No, I will never get tired of using the above Josh Hamilton picture nor will I ever get tired of trying to figure out what caused his performance to fall off so sharply in 2013. There might not be a tougher, more mysterious player in the majors to project right now than Hamilton. As challenging as that figures to be, I'm going to give it a try anyway.
*The MWAH projections are simply my best guess based off my own personal opinion and research (my wOBA calculation is approximate because my math skills are only "meh")
What happened in 2013?
What happened? Only Josh knows and he would probably tell you that only Jesus knows and Jesus would probably tell you
that he doesn't actually exist that even he isn't entirely sure what caused Hamilton to collapse in such grand fashion. 2013 was far and away Hamilton's worst season (on the field, anyway). His average, BABIP and OBP were career worsts and his wRC+, wOBA, WAR, walk rate, strikeout rate and isolated power came awfully close to career worsts.
As bad as his numbers were, things looked even worse to the naked eye. Hamilton spent the first half of the season looking completely overmatched at the plate. There were periods where it felt like the MLB GameDay should've pre-loaded this pitch sequence the instant Hamilton stepped to the plate:
Pitch 1: Swinging Strike (breaking ball, in the dirt)
Pitch 2: Swinging Strike (breaking ball, in the dirt)
Pitch 3: Swinging Strike (breaking ball, in the dirt)
Things got better for Hamilton in the second half of the season, which is a sign of hope, but perhaps a false sign. Hamilton walked a little bit more in the second half while striking out less, but still striking out A LOT. His ISO actually dropped a few points in the second. Really the only big difference was that Josh saw his BABIP go from .263 to .359 as he turned lowered his groundball rate and increased his line drive rate. So, maybe the BABIP increase was real, but maybe it was at least partially just his luck evening out.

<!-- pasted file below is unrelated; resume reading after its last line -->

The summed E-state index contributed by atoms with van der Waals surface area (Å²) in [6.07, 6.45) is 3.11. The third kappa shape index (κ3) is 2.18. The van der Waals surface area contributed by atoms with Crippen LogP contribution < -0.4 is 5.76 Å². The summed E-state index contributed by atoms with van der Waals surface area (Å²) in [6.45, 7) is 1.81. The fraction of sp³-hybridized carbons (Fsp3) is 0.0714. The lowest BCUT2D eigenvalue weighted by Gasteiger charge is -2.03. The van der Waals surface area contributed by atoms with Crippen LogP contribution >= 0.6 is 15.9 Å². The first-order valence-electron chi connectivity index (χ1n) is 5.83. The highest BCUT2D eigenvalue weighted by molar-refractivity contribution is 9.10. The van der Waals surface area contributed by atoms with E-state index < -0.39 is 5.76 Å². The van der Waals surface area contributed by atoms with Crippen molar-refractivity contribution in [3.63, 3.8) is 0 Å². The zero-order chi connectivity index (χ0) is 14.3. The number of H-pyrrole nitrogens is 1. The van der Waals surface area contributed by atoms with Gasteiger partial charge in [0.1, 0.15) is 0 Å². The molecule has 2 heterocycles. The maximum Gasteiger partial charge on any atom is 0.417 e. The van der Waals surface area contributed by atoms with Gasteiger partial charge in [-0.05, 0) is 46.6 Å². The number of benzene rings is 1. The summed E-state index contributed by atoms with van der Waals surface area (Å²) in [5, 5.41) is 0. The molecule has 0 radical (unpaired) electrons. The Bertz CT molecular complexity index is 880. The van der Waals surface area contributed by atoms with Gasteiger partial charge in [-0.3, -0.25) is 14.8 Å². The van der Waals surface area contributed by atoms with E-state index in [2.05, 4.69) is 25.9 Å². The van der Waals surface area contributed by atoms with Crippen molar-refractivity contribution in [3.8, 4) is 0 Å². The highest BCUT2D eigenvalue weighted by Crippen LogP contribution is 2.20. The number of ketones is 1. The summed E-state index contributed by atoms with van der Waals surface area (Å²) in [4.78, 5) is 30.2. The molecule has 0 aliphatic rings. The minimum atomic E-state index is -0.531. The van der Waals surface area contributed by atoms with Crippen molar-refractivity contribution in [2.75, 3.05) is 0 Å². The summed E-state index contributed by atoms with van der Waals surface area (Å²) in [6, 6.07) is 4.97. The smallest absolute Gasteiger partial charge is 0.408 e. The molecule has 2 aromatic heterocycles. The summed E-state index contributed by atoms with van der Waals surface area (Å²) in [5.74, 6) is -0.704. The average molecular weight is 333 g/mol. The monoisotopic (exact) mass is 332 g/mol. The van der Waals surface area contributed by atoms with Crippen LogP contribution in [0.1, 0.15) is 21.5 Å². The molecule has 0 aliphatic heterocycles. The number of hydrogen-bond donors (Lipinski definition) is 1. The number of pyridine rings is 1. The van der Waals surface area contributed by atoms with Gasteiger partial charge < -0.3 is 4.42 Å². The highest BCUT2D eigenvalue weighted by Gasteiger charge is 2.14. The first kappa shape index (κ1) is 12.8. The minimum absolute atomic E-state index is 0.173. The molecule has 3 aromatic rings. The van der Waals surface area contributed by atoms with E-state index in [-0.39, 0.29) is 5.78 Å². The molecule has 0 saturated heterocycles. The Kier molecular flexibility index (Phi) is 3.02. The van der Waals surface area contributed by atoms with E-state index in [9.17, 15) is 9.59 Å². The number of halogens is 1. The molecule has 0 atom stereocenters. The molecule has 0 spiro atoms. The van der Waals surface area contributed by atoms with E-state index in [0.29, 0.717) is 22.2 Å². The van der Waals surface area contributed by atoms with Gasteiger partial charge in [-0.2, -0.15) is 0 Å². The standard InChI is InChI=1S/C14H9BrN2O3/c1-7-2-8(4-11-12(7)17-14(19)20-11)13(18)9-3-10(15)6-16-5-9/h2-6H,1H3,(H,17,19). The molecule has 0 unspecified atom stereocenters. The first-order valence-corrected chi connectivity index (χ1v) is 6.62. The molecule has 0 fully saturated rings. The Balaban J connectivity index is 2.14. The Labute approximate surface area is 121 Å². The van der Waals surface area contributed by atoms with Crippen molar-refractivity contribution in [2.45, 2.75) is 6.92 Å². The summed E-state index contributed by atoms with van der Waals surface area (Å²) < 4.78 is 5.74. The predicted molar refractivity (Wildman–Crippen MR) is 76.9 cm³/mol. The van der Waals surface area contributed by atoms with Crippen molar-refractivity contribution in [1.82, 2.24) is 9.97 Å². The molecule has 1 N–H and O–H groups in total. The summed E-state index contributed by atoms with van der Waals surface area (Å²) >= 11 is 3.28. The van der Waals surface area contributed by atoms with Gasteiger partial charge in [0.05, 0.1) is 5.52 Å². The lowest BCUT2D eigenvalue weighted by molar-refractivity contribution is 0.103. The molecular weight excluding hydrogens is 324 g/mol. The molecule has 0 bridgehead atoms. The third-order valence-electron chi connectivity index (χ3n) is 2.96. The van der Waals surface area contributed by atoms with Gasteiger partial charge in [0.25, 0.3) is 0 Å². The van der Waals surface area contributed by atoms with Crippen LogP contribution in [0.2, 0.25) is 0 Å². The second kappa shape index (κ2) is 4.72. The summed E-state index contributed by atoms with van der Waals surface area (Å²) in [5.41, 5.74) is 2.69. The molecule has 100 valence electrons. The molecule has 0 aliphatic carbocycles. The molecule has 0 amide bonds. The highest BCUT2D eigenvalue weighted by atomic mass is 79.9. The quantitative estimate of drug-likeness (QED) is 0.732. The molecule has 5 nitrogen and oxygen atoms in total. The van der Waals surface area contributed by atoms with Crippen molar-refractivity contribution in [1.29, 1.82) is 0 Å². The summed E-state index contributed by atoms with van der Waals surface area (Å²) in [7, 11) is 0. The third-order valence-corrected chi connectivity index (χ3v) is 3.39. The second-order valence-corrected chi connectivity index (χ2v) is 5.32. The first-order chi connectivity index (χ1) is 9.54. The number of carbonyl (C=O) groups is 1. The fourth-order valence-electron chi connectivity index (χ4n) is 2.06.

The only good news, which kind of isn't good news in the context of the matter, is that Hamilton stayed pretty healthy. His 151 games played were the second-most he's played in a season. Of course, that also means that we can't blame poor health for his struggles.
What do the projections think he will do in 2014?
Some have tabbed Hamilton as a bounceback candidate in 2014, but the projection systems think those people can go suck an egg. The systems suggest that Hamilton should improve a little bit, but not all that much. The rosiest scenario comes from CAIRO forecasting him for a .345 wOBA. That's fine, but it isn't the performance level he is being paid for. On the flip side, Oliver actually sees Hamilton continuing to decline with a .313 wOBA and 100 wRC+. That will be just barely good enough to keep him in the lineup, but also keep him firmly in the crosshairs of all the boo birds.
The most disturbing consensus amongst the systems is that they all see Hamilton continuing to strikeout at a high rate and not recovering the power he had in Texas. The power is what the Angels really want, so they could live with the whiffs if they come with dingers, but it doesn't look like that will be the case.